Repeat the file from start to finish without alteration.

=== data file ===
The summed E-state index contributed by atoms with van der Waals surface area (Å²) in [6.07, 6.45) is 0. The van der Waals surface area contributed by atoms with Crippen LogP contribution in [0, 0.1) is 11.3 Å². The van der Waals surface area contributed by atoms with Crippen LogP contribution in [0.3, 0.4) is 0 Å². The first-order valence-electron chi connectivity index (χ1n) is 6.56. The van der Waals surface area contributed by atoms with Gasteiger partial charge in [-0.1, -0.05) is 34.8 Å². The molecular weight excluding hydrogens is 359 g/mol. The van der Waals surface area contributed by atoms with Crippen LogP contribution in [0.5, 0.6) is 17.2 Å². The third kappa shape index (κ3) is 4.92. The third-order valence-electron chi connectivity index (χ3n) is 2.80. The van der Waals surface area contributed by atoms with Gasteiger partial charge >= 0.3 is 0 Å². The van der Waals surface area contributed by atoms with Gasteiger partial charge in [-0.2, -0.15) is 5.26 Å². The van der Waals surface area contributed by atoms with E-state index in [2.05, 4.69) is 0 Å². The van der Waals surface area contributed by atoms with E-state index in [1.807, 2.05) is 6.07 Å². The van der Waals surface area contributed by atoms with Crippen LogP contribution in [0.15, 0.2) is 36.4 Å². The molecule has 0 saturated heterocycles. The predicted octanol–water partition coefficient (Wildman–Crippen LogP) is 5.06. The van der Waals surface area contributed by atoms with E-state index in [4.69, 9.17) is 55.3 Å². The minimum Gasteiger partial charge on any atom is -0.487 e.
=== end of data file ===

The summed E-state index contributed by atoms with van der Waals surface area (Å²) in [6.07, 6.45) is 0. The van der Waals surface area contributed by atoms with Crippen LogP contribution in [0, 0.1) is 11.3 Å². The van der Waals surface area contributed by atoms with Crippen LogP contribution in [0.3, 0.4) is 0 Å². The first-order valence-electron chi connectivity index (χ1n) is 6.56. The van der Waals surface area contributed by atoms with Gasteiger partial charge in [-0.1, -0.05) is 34.8 Å². The molecular weight excluding hydrogens is 359 g/mol. The van der Waals surface area contributed by atoms with Crippen LogP contribution in [0.5, 0.6) is 17.2 Å². The third kappa shape index (κ3) is 4.92. The third-order valence-electron chi connectivity index (χ3n) is 2.80. The van der Waals surface area contributed by atoms with Gasteiger partial charge >= 0.3 is 0 Å². The van der Waals surface area contributed by atoms with Gasteiger partial charge in [-0.2, -0.15) is 5.26 Å². The van der Waals surface area contributed by atoms with E-state index in [2.05, 4.69) is 0 Å². The van der Waals surface area contributed by atoms with E-state index in [1.807, 2.05) is 6.07 Å². The van der Waals surface area contributed by atoms with Crippen LogP contribution in [0.15, 0.2) is 36.4 Å². The molecule has 0 saturated heterocycles. The predicted octanol–water partition coefficient (Wildman–Crippen LogP) is 5.06. The van der Waals surface area contributed by atoms with E-state index in [4.69, 9.17) is 55.3 Å². The minimum Gasteiger partial charge on any atom is -0.487 e.